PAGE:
Editors note: This is the eighth in a series of articles regarding the "Nuts and Bolts" of formulating. It is intended to help formulators new to the industry, those who have changed jobs within the industry or simply as a refresher.

The Clean Air Act Amendments (CAAA) of 1990 were passed by Congress to further improve the air quality across the United States. Title III of the CAAA of 1990 expanded the original list of air toxics to 189 chemicals and chemical categories. Since 1990, ethylene glycol monobutyl ether and methyl ethyl ketone have been delisted as hazardous air pollutants. Solvents widely used in the coatings industry such as toluene and xylene remain on the EPA's HAP list. This article is designed to provide formulators with suggested replacements for toluene and xylene in solventborne coatings through solvent substitution.

Solvent Substitution

There are several options for reducing HAP emissions at coatings facilities. Solvent substitution is viewed by many formulators as the lowest-cost alternative.1 This option requires formulators to use non-HAP solvents when reformulating their solvent blend. The use of computer software will aid the formulator in developing replacement blends with physical properties similar to the original blend.

Vital to reformulating a solvent blend is developing a replacement with solvent activity similar to the toluene- and/or xylene-containing control sample. The solvents in the replacement blend must dissolve the resin(s) in the selected coating. This property is achieved through the use of solubility parameters. Using computer software, the solubility parameters of the control blend are calculated. Replacements are then developed with similar solubility parameters.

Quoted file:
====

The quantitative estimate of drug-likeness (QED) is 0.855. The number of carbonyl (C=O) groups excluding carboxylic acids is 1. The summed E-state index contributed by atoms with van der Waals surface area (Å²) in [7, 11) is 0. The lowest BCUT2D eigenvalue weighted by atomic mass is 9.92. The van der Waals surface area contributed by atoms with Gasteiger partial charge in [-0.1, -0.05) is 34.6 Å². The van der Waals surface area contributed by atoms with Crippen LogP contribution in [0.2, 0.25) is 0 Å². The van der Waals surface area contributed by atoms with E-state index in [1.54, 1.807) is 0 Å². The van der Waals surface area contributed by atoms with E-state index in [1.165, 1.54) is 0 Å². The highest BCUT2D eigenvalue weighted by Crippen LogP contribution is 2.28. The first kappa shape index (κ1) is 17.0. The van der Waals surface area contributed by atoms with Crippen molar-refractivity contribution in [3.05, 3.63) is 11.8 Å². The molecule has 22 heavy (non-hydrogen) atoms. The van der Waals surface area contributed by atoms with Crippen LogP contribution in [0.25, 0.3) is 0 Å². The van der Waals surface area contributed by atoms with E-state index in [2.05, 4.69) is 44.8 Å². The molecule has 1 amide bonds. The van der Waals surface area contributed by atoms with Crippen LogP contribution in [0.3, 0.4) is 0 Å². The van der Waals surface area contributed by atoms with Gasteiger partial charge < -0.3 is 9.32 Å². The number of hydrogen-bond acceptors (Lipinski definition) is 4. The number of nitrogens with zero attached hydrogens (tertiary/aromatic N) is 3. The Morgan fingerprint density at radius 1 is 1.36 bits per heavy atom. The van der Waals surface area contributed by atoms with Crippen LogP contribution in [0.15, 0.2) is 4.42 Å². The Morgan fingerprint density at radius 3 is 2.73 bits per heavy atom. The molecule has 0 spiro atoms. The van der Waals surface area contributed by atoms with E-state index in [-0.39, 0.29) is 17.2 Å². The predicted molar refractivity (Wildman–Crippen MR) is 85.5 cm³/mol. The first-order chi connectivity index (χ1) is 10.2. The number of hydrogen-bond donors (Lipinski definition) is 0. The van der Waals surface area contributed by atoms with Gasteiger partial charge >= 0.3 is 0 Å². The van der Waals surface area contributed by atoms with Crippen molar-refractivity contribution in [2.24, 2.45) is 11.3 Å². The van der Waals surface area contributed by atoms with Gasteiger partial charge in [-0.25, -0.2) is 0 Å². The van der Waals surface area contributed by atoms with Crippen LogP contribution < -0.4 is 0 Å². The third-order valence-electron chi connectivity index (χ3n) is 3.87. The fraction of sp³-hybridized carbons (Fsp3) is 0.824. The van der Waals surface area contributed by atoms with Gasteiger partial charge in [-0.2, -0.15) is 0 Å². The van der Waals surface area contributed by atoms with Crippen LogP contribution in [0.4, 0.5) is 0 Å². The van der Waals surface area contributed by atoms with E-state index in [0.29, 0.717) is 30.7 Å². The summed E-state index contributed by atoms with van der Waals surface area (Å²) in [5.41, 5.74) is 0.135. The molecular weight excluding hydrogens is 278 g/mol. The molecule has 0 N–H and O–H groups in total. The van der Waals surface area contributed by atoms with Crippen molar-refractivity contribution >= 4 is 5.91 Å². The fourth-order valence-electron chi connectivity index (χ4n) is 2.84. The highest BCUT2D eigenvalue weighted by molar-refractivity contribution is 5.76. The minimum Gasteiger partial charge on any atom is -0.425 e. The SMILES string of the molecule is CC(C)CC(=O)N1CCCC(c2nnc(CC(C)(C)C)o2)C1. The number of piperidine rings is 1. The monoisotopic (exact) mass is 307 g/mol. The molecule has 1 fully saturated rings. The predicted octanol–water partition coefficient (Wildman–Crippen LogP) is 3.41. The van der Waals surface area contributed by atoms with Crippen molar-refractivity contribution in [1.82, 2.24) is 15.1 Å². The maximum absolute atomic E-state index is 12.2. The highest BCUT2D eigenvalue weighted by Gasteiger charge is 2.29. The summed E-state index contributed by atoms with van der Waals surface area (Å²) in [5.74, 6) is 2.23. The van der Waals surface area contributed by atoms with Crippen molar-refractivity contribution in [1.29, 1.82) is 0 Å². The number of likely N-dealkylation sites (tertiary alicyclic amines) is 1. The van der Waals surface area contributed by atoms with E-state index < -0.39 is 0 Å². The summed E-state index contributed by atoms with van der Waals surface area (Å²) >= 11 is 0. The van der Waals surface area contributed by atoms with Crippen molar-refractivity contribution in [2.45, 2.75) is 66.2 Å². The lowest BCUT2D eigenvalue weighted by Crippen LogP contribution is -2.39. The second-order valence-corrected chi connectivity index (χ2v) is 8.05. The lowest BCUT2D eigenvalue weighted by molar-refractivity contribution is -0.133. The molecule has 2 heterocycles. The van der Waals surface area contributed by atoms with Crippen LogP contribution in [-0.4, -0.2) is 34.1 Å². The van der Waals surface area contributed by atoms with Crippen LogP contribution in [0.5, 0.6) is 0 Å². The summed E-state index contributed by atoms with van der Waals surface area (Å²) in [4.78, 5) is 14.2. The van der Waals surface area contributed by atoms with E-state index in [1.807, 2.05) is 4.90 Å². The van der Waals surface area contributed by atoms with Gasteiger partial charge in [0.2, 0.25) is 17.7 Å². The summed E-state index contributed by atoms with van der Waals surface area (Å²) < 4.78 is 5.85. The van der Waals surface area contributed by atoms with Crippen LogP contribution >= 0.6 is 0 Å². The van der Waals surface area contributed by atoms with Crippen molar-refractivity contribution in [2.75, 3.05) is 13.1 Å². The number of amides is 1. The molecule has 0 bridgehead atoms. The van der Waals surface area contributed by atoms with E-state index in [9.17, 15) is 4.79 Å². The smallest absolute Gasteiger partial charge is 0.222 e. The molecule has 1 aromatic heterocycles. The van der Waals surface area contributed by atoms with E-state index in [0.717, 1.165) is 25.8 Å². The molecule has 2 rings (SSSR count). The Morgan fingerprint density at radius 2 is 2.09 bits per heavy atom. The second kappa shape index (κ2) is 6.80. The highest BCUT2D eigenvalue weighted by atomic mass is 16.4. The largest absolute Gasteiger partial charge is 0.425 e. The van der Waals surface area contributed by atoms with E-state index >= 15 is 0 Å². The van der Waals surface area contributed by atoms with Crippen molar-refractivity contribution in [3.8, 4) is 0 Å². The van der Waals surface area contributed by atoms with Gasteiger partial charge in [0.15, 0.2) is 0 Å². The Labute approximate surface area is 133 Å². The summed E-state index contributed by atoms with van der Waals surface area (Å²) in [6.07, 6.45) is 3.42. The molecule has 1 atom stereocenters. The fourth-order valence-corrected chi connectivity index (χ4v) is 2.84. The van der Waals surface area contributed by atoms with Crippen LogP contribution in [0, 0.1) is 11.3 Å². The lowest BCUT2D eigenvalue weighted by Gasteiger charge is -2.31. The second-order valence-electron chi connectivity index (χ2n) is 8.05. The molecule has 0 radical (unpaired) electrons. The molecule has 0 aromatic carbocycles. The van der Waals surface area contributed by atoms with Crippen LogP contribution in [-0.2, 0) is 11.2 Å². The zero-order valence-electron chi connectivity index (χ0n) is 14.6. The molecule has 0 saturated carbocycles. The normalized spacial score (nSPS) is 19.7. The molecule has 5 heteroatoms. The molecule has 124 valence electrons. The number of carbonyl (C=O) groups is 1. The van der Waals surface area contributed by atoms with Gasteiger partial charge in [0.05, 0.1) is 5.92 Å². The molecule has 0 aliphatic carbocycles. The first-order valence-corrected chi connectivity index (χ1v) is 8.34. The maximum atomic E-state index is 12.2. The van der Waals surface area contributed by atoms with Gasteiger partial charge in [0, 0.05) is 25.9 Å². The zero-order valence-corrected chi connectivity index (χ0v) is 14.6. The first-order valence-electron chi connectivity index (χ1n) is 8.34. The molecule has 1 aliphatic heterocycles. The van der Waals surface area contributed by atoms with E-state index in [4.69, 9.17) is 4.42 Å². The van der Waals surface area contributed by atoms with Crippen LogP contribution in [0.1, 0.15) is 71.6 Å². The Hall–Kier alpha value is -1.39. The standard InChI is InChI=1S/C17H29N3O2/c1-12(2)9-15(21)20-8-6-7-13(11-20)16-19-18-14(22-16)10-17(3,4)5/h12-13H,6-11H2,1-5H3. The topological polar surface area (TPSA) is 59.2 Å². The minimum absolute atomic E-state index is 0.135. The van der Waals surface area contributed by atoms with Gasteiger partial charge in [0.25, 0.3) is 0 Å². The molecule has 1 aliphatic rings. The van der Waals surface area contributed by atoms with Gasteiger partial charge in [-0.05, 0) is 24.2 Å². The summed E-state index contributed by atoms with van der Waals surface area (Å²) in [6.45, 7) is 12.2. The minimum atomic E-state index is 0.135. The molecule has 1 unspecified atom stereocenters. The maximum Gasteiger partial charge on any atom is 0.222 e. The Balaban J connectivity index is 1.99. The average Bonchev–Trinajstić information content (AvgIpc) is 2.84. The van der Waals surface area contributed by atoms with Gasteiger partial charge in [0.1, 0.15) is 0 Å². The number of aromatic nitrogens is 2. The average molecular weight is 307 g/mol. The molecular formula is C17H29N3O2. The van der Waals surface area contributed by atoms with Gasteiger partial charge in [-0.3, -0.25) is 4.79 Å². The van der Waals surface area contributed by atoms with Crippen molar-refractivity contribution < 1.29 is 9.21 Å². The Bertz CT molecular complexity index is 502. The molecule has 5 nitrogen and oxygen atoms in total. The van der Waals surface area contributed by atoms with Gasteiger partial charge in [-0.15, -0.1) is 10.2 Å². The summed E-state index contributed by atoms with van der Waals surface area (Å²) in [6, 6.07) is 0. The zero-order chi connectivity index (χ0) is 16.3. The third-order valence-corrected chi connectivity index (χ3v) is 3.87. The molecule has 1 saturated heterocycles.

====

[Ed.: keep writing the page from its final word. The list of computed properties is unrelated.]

Also important in reformulating a solvent blend is developing replacements with evaporation rate characteristics similar to the control. The replacement blends must provide the desired application viscosity and film formation properties. Again, computer software is used to calculate the evaporation rate profile of the control blend and develop possible replacements.

Toluene and Xylene Replacements in Solventborne Coatings

One of the more difficult HAP reformulations is replacing aromatic hydrocarbons such as toluene and xylene. Typically, oxygenated solvents are required to provide suitable non-HAP replacement blends. Eastman's Solvent Reformulation Wizard was used to generate physical property data for the control blends and develop potential replacement. The reformulated solvent blends are starting-point formulations and should be thoroughly evaluated to determine if suitable performance is provided. If you do not have access to a solvent reformulation computer program, contact your solvent supplier for assistance.